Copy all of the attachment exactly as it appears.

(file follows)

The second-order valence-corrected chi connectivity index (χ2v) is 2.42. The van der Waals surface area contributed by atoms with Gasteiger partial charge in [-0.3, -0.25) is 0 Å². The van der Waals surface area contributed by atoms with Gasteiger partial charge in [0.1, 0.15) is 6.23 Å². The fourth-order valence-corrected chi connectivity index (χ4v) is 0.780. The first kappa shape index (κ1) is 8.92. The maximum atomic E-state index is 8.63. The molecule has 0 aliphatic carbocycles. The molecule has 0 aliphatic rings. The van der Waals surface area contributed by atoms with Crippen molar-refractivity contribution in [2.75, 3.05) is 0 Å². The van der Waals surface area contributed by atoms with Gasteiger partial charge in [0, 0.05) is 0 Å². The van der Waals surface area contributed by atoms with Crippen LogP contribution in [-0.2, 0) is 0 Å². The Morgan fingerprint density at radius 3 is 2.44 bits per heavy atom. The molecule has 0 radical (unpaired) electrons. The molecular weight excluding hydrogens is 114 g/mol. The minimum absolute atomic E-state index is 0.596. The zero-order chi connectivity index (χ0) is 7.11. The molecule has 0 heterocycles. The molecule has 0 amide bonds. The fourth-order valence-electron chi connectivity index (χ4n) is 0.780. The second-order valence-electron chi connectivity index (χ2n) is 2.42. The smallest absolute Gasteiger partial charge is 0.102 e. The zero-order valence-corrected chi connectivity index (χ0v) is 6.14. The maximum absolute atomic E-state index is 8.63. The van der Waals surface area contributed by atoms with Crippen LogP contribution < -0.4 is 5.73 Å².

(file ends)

The second-order valence-corrected chi connectivity index (χ2v) is 2.42. The van der Waals surface area contributed by atoms with Gasteiger partial charge in [-0.3, -0.25) is 0 Å². The van der Waals surface area contributed by atoms with Gasteiger partial charge in [0.1, 0.15) is 6.23 Å². The fourth-order valence-corrected chi connectivity index (χ4v) is 0.780. The first kappa shape index (κ1) is 8.92. The maximum atomic E-state index is 8.63. The molecule has 0 aliphatic carbocycles. The molecule has 0 aliphatic rings. The van der Waals surface area contributed by atoms with Crippen molar-refractivity contribution in [2.75, 3.05) is 0 Å². The van der Waals surface area contributed by atoms with Gasteiger partial charge in [0, 0.05) is 0 Å². The van der Waals surface area contributed by atoms with Crippen LogP contribution in [-0.2, 0) is 0 Å². The Morgan fingerprint density at radius 3 is 2.44 bits per heavy atom. The molecule has 0 radical (unpaired) electrons. The molecular weight excluding hydrogens is 114 g/mol. The minimum absolute atomic E-state index is 0.596. The zero-order chi connectivity index (χ0) is 7.11. The molecule has 0 heterocycles. The molecule has 0 amide bonds. The fourth-order valence-electron chi connectivity index (χ4n) is 0.780. The second-order valence-electron chi connectivity index (χ2n) is 2.42. The smallest absolute Gasteiger partial charge is 0.102 e. The zero-order valence-corrected chi connectivity index (χ0v) is 6.14. The maximum absolute atomic E-state index is 8.63. The van der Waals surface area contributed by atoms with Crippen LogP contribution < -0.4 is 5.73 Å².